(CNN) - Mitt Romney's team released perhaps its most thorough response yet to attacks against the GOP candidate's business record, unveiling a new website Thursday that highlights his career as a private equity executive.
The website, www.sterlingbusinesscareer.com, was debuted just hours before Romney is set to take the stage at the Republican National Convention and accept his party's nomination for president.
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While the candidate frequently touts his business experience as a calling card on the campaign trail, he rarely brings up his former private equity firm, Bain Capital, by name or talks at length about his role at the company. He does, however, frequently mention Bain's success stories, including helping form Staples and Dominos.
"Governor Romney's time at Bain Capital was spent fixing struggling businesses and giving new businesses a shot at success," the website says. "From 1984, when Romney co-founded the firm, to February 1999 when he left to lead the Olympics, Romney helped save thousands of jobs at companies that were in trouble. And the businesses Romney helped start while at Bain Capital employ more than 100,000 people today."
Campaign officials have said Romney will talk about his corporate career in his highly-anticipated speech Thursday, which follows a program focused on a biographical theme.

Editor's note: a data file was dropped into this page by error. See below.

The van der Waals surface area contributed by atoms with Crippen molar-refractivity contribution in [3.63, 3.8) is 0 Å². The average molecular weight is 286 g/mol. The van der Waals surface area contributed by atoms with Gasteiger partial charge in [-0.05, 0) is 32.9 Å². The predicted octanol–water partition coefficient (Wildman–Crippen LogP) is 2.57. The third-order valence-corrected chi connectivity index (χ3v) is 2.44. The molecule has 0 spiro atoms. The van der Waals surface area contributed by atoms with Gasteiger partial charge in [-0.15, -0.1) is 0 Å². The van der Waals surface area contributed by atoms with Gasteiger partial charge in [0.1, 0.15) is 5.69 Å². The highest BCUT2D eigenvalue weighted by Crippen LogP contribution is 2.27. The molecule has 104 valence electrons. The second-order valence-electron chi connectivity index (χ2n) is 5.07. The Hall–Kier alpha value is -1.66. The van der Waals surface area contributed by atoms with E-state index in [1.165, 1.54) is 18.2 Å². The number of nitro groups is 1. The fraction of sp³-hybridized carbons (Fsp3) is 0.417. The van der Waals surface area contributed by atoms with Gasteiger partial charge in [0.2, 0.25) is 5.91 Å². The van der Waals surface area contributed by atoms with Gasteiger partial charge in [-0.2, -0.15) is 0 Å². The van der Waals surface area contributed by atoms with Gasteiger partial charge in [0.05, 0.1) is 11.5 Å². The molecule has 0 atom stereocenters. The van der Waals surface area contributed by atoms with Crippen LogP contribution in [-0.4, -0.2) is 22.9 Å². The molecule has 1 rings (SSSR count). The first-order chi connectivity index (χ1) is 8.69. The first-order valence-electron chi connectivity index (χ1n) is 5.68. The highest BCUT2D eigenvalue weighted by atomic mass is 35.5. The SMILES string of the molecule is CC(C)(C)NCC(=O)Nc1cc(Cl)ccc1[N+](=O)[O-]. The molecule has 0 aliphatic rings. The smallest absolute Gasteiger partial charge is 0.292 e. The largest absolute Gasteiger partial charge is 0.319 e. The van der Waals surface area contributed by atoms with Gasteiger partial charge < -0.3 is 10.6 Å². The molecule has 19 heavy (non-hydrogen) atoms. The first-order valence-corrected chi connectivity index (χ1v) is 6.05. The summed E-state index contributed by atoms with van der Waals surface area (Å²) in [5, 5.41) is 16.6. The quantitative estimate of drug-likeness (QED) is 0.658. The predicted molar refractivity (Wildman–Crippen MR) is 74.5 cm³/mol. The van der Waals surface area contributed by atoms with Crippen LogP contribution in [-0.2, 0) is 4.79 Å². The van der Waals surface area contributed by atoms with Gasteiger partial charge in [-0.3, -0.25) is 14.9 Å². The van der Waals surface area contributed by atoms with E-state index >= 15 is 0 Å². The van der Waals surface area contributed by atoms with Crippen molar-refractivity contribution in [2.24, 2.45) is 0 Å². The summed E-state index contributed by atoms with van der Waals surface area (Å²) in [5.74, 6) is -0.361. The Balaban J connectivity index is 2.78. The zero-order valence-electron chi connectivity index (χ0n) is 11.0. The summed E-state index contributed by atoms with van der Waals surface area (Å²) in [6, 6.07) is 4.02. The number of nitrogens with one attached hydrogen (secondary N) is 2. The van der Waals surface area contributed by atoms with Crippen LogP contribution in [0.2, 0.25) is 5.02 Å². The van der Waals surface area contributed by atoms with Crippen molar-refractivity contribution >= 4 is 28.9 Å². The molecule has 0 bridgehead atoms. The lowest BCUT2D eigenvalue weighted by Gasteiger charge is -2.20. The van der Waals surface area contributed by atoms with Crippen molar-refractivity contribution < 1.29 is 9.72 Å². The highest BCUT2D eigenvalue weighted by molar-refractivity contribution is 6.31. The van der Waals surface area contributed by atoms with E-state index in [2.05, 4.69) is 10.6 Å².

One portion of the evening's schedule particularly hones in on Romney's business experience. Bob White, chairman of the campaign and a close friend of Romney, will talk about Romney's business experience. Tom Stemberg, founder of Staples who worked closely with Romney on the company's development, will also speak.
The new website offers testimonials from former colleagues and features profiles on businesses that Bain helped "grow" or "fix." It also has a section for businesses Romney helped "build," which specifically highlights Staples and Steel Dynamics. Each business has its own section on the site, complete with text and video describing Bain's involvement with the company.
The title of the website comes from a quote from former President Bill Clinton, who took heat from fellow Democrats when he said Romney had a "sterling business career" in a May interview with CNN's Piers Morgan.
President Barack Obama's re-election team and allies have made Romney's corporate history a major target in their campaign. Seeking to define Romney shortly after he became the all-but-certain GOP nominee in April, Team Obama quickly pounced on the candidate's private equity past, releasing ad after ad that painted the candidate as a greedy businessman.
Democrats especially railed the former Massachusetts governor over some of the firms that ultimately went bankrupt after Bain loaded them up with debt as part of a leveraged buyout. A pro-Obama super PAC, Priorities USA Action, spent $20 million this summer on television ads that featured laid off workers from these shuttered business.
Romney repeatedly responded to the attacks, saying he does not apologize for his success and criticized Obama's campaign for trying to distract voters from his administration's "failed" economic policies. Bain Capital, for its part, responded to the ads by pointing to its successes, saying 80% of their 350 companies and 100 start-up investments grew as a result of Bain investments.
The new "sterling" website also cites a similar statistic, adding "only five percent of the companies under its control have filed for bankruptcy."